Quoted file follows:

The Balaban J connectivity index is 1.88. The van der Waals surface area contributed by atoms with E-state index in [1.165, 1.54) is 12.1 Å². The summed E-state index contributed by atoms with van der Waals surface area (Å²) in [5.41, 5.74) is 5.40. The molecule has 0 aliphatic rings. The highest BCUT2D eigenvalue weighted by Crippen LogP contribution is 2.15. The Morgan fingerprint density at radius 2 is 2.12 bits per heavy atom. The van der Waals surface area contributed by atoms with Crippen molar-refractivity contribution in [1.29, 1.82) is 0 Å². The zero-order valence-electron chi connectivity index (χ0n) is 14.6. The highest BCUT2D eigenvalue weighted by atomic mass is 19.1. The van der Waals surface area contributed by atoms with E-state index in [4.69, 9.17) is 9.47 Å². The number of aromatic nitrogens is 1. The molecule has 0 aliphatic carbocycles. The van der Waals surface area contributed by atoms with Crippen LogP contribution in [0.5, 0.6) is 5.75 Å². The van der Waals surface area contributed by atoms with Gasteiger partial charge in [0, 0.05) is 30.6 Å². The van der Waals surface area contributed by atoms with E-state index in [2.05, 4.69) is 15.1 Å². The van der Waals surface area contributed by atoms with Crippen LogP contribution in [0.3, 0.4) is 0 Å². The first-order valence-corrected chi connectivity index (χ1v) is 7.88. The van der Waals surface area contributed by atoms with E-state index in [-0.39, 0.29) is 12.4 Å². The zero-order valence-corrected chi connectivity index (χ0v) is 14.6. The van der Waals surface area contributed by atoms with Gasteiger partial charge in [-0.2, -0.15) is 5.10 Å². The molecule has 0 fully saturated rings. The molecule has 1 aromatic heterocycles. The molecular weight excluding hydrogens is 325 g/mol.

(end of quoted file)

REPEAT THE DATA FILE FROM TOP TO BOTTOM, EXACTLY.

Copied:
The Balaban J connectivity index is 1.88. The van der Waals surface area contributed by atoms with E-state index in [1.165, 1.54) is 12.1 Å². The summed E-state index contributed by atoms with van der Waals surface area (Å²) in [5.41, 5.74) is 5.40. The molecule has 0 aliphatic rings. The highest BCUT2D eigenvalue weighted by Crippen LogP contribution is 2.15. The Morgan fingerprint density at radius 2 is 2.12 bits per heavy atom. The van der Waals surface area contributed by atoms with Crippen molar-refractivity contribution in [1.29, 1.82) is 0 Å². The zero-order valence-electron chi connectivity index (χ0n) is 14.6. The highest BCUT2D eigenvalue weighted by atomic mass is 19.1. The van der Waals surface area contributed by atoms with E-state index in [4.69, 9.17) is 9.47 Å². The number of aromatic nitrogens is 1. The molecule has 0 aliphatic carbocycles. The van der Waals surface area contributed by atoms with Crippen LogP contribution in [0.5, 0.6) is 5.75 Å². The van der Waals surface area contributed by atoms with Gasteiger partial charge in [0, 0.05) is 30.6 Å². The van der Waals surface area contributed by atoms with E-state index in [2.05, 4.69) is 15.1 Å². The van der Waals surface area contributed by atoms with Crippen LogP contribution in [0.3, 0.4) is 0 Å². The first-order valence-corrected chi connectivity index (χ1v) is 7.88. The van der Waals surface area contributed by atoms with E-state index in [-0.39, 0.29) is 12.4 Å². The zero-order valence-corrected chi connectivity index (χ0v) is 14.6. The van der Waals surface area contributed by atoms with Gasteiger partial charge in [-0.2, -0.15) is 5.10 Å². The molecule has 0 fully saturated rings. The molecule has 1 aromatic heterocycles. The molecular weight excluding hydrogens is 325 g/mol.